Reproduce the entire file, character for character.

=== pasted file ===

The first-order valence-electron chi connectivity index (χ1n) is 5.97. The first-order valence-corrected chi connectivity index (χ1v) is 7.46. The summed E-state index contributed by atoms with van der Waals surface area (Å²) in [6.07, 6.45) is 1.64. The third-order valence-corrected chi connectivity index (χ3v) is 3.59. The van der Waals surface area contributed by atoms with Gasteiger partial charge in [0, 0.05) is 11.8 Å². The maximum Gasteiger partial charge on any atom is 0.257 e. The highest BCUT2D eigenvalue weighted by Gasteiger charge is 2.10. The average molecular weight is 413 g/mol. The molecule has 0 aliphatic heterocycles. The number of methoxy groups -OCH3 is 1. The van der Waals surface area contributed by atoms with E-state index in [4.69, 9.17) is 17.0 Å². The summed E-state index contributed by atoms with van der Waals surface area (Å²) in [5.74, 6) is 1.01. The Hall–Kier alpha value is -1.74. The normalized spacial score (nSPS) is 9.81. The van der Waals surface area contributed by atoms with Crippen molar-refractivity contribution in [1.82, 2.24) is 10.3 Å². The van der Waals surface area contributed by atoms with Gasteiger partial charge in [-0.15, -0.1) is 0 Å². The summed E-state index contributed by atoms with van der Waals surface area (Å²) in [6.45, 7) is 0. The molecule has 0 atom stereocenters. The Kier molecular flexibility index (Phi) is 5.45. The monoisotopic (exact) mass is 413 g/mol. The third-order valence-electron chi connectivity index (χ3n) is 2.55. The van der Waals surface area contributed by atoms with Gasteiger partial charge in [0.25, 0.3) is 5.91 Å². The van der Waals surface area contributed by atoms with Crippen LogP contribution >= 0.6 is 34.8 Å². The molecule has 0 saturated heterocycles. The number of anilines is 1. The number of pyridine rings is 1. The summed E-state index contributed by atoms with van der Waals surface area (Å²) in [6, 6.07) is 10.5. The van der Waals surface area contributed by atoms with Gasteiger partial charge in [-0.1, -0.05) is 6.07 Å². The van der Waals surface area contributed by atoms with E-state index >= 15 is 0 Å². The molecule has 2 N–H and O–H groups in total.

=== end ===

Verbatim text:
The first-order valence-electron chi connectivity index (χ1n) is 5.97. The first-order valence-corrected chi connectivity index (χ1v) is 7.46. The summed E-state index contributed by atoms with van der Waals surface area (Å²) in [6.07, 6.45) is 1.64. The third-order valence-corrected chi connectivity index (χ3v) is 3.59. The van der Waals surface area contributed by atoms with Gasteiger partial charge in [0, 0.05) is 11.8 Å². The maximum Gasteiger partial charge on any atom is 0.257 e. The highest BCUT2D eigenvalue weighted by Gasteiger charge is 2.10. The average molecular weight is 413 g/mol. The molecule has 0 aliphatic heterocycles. The number of methoxy groups -OCH3 is 1. The van der Waals surface area contributed by atoms with E-state index in [4.69, 9.17) is 17.0 Å². The summed E-state index contributed by atoms with van der Waals surface area (Å²) in [5.74, 6) is 1.01. The Hall–Kier alpha value is -1.74. The normalized spacial score (nSPS) is 9.81. The van der Waals surface area contributed by atoms with Crippen molar-refractivity contribution in [1.82, 2.24) is 10.3 Å². The van der Waals surface area contributed by atoms with Gasteiger partial charge in [-0.15, -0.1) is 0 Å². The summed E-state index contributed by atoms with van der Waals surface area (Å²) in [6.45, 7) is 0. The molecule has 0 atom stereocenters. The Kier molecular flexibility index (Phi) is 5.45. The monoisotopic (exact) mass is 413 g/mol. The third-order valence-electron chi connectivity index (χ3n) is 2.55. The van der Waals surface area contributed by atoms with Gasteiger partial charge in [0.25, 0.3) is 5.91 Å². The van der Waals surface area contributed by atoms with Crippen LogP contribution >= 0.6 is 34.8 Å². The molecule has 0 saturated heterocycles. The number of anilines is 1. The number of pyridine rings is 1. The summed E-state index contributed by atoms with van der Waals surface area (Å²) in [6, 6.07) is 10.5. The van der Waals surface area contributed by atoms with Gasteiger partial charge in [-0.1, -0.05) is 6.07 Å². The van der Waals surface area contributed by atoms with E-state index >= 15 is 0 Å². The molecule has 2 N–H and O–H groups in total.